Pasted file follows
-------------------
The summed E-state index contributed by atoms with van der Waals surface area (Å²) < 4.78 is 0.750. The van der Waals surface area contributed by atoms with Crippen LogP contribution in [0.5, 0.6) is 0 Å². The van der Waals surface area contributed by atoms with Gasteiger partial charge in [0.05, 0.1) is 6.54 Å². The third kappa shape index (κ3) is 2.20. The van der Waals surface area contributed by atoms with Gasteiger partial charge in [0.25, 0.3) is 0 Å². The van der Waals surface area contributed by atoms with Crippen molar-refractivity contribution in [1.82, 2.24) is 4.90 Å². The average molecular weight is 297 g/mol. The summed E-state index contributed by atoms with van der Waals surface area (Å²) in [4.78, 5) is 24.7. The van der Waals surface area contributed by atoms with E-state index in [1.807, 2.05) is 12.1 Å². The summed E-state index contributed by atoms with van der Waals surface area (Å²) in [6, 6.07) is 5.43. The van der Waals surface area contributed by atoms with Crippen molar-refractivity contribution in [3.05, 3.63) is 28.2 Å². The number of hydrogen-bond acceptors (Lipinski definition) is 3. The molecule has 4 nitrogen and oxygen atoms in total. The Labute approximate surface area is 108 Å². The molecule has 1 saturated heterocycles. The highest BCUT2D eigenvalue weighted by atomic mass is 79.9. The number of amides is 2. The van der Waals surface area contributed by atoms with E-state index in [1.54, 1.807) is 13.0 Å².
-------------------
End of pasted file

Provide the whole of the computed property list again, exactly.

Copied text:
The summed E-state index contributed by atoms with van der Waals surface area (Å²) < 4.78 is 0.750. The van der Waals surface area contributed by atoms with Crippen LogP contribution in [0.5, 0.6) is 0 Å². The van der Waals surface area contributed by atoms with Gasteiger partial charge in [0.05, 0.1) is 6.54 Å². The third kappa shape index (κ3) is 2.20. The van der Waals surface area contributed by atoms with Gasteiger partial charge in [0.25, 0.3) is 0 Å². The van der Waals surface area contributed by atoms with Crippen molar-refractivity contribution in [1.82, 2.24) is 4.90 Å². The average molecular weight is 297 g/mol. The summed E-state index contributed by atoms with van der Waals surface area (Å²) in [4.78, 5) is 24.7. The van der Waals surface area contributed by atoms with E-state index in [1.807, 2.05) is 12.1 Å². The summed E-state index contributed by atoms with van der Waals surface area (Å²) in [6, 6.07) is 5.43. The van der Waals surface area contributed by atoms with Crippen molar-refractivity contribution in [3.05, 3.63) is 28.2 Å². The number of hydrogen-bond acceptors (Lipinski definition) is 3. The molecule has 4 nitrogen and oxygen atoms in total. The Labute approximate surface area is 108 Å². The molecule has 1 saturated heterocycles. The highest BCUT2D eigenvalue weighted by atomic mass is 79.9. The number of amides is 2. The van der Waals surface area contributed by atoms with E-state index in [1.54, 1.807) is 13.0 Å².